Tourism: Space, Leisure, and the Global Economy (In-Person)

Instructor: Andy Battle
BISR Central
68 Jay Street, #425
Brooklyn, NY 11201

Between 1950 and 2015, international tourist arrivals increased from 25 million a year to nearly 1.2 billion. Recreational travel had once been restricted to the wealthy, but the invention of the steamship, the railway, the automobile, and the jet plane dovetailed with the emergence of societies based on mass consumption to beget new armies of travelers. Today, hit shows like The White Lotus skewer the pretensions of rich travelers while “digital nomads” enabled by contemporary communication technologies transform places across the world, from Bali to Barcelona. Yet, the question of tourism concerns not only the tourist, but also the places to which they travel—or, more specifically, the emerging economies of tourism and the ensuing transformations of space, production, and labor. If tourism is an industry, how can we understand its development in the context of wider, neoliberalizing trends in the global economy? What, exactly, is a tourist economy? And what does it mean for the lives, and leisure, of tourists and “natives” alike?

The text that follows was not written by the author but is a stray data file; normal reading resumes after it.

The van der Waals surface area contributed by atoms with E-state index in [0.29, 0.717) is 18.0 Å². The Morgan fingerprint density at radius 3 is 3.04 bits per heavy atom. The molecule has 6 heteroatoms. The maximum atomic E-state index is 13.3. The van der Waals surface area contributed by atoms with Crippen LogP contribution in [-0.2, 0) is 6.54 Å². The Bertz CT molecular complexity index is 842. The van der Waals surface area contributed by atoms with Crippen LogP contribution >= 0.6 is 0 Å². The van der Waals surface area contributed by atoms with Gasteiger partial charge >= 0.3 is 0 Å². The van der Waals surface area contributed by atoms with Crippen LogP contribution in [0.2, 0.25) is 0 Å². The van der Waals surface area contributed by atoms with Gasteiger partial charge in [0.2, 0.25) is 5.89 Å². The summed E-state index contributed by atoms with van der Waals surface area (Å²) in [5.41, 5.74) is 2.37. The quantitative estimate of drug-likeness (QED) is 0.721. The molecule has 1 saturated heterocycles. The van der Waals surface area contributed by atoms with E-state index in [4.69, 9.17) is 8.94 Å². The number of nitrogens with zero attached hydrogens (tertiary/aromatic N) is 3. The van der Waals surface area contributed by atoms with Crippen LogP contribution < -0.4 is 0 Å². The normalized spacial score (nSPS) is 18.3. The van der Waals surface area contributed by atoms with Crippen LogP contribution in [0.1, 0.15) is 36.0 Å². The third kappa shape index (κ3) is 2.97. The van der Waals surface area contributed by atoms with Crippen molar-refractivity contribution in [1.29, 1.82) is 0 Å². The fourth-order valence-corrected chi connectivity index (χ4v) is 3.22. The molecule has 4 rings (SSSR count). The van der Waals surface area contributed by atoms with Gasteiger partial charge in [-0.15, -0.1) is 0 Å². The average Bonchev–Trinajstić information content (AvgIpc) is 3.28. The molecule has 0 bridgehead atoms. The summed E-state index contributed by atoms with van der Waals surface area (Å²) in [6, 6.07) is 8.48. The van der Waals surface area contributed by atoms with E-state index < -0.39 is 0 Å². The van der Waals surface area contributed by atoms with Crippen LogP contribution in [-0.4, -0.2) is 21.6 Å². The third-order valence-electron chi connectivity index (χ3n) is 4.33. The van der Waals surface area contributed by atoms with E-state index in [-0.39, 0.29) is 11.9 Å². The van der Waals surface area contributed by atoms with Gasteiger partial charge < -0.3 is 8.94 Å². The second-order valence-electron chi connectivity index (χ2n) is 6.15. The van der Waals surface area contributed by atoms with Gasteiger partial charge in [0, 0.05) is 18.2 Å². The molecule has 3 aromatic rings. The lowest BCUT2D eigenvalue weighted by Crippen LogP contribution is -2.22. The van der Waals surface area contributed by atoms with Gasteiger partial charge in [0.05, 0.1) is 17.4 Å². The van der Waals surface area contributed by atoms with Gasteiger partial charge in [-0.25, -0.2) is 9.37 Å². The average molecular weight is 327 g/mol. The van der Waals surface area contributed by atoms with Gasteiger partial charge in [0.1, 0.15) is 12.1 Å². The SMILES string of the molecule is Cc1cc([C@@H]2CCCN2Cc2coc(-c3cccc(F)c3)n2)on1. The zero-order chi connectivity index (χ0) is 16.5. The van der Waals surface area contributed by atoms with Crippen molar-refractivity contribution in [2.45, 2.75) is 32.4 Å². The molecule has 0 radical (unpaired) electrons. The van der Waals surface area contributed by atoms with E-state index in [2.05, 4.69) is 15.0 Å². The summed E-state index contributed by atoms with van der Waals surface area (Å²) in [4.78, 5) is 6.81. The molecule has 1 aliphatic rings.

In this course, we will explore global tourism as a system and culture, taking up questions about commodification, leisure, mass consumption, experience, authenticity, ecology, imperialism, and the connections between them. How should we define “tourism”? What drives the desire to travel? Who counts as a “tourist” and who does not? What forces render local economies across the world dependent on tourist money? How have the lives of cities come to be shaped around the experiences of those who do not live there? How does the tourist experience shape our encounters with what is different from us? What does it mean to have an “authentic” experience of a place? Is there such a thing as socially responsible tourism? In addition to reading Jamaica Kincaid’s A Small Place, a critique of contemporary tourism so uncompromising that The New Yorker refused to publish it, we will explore questions around travel, commodification, leisure, homesickness, and more with the help of authors and filmmakers like Marc Augé, Susan Sontag, Jean Baudrillard, Hiroki Azuma, Frantz Fanon, Theodor Adorno, Dean McCannell, David Harvey, Chantal Akerman, Marco D’Eramo, and more.

Course Schedule

Thursday, 6:30-9:30pm ET
June 06 — June 27, 2024
4 weeks


Registration Open

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